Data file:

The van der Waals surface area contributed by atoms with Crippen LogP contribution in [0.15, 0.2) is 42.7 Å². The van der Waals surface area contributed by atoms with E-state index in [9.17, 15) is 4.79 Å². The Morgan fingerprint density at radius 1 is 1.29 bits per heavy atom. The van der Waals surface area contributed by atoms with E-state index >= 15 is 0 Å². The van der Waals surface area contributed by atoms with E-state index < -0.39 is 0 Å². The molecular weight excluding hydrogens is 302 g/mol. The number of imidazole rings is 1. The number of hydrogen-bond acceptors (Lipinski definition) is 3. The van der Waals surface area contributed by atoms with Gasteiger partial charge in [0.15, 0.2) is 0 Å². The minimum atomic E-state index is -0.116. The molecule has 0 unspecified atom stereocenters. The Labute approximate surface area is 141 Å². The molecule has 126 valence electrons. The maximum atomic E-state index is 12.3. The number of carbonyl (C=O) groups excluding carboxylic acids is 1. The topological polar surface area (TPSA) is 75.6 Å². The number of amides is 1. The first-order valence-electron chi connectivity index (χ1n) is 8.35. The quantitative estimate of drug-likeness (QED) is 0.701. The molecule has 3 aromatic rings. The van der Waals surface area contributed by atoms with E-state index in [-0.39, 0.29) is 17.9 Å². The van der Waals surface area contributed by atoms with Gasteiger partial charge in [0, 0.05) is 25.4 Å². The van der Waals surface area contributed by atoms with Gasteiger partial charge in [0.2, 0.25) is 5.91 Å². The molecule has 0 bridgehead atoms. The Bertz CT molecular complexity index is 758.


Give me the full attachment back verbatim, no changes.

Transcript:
The van der Waals surface area contributed by atoms with Crippen LogP contribution in [0.15, 0.2) is 42.7 Å². The van der Waals surface area contributed by atoms with E-state index in [9.17, 15) is 4.79 Å². The Morgan fingerprint density at radius 1 is 1.29 bits per heavy atom. The van der Waals surface area contributed by atoms with E-state index >= 15 is 0 Å². The van der Waals surface area contributed by atoms with E-state index < -0.39 is 0 Å². The molecular weight excluding hydrogens is 302 g/mol. The number of imidazole rings is 1. The number of hydrogen-bond acceptors (Lipinski definition) is 3. The van der Waals surface area contributed by atoms with Gasteiger partial charge in [0.15, 0.2) is 0 Å². The minimum atomic E-state index is -0.116. The molecule has 0 unspecified atom stereocenters. The Labute approximate surface area is 141 Å². The molecule has 126 valence electrons. The maximum atomic E-state index is 12.3. The number of carbonyl (C=O) groups excluding carboxylic acids is 1. The topological polar surface area (TPSA) is 75.6 Å². The number of amides is 1. The first-order valence-electron chi connectivity index (χ1n) is 8.35. The quantitative estimate of drug-likeness (QED) is 0.701. The molecule has 3 aromatic rings. The van der Waals surface area contributed by atoms with E-state index in [-0.39, 0.29) is 17.9 Å². The van der Waals surface area contributed by atoms with Gasteiger partial charge in [0, 0.05) is 25.4 Å². The van der Waals surface area contributed by atoms with Gasteiger partial charge in [0.2, 0.25) is 5.91 Å². The molecule has 0 bridgehead atoms. The Bertz CT molecular complexity index is 758.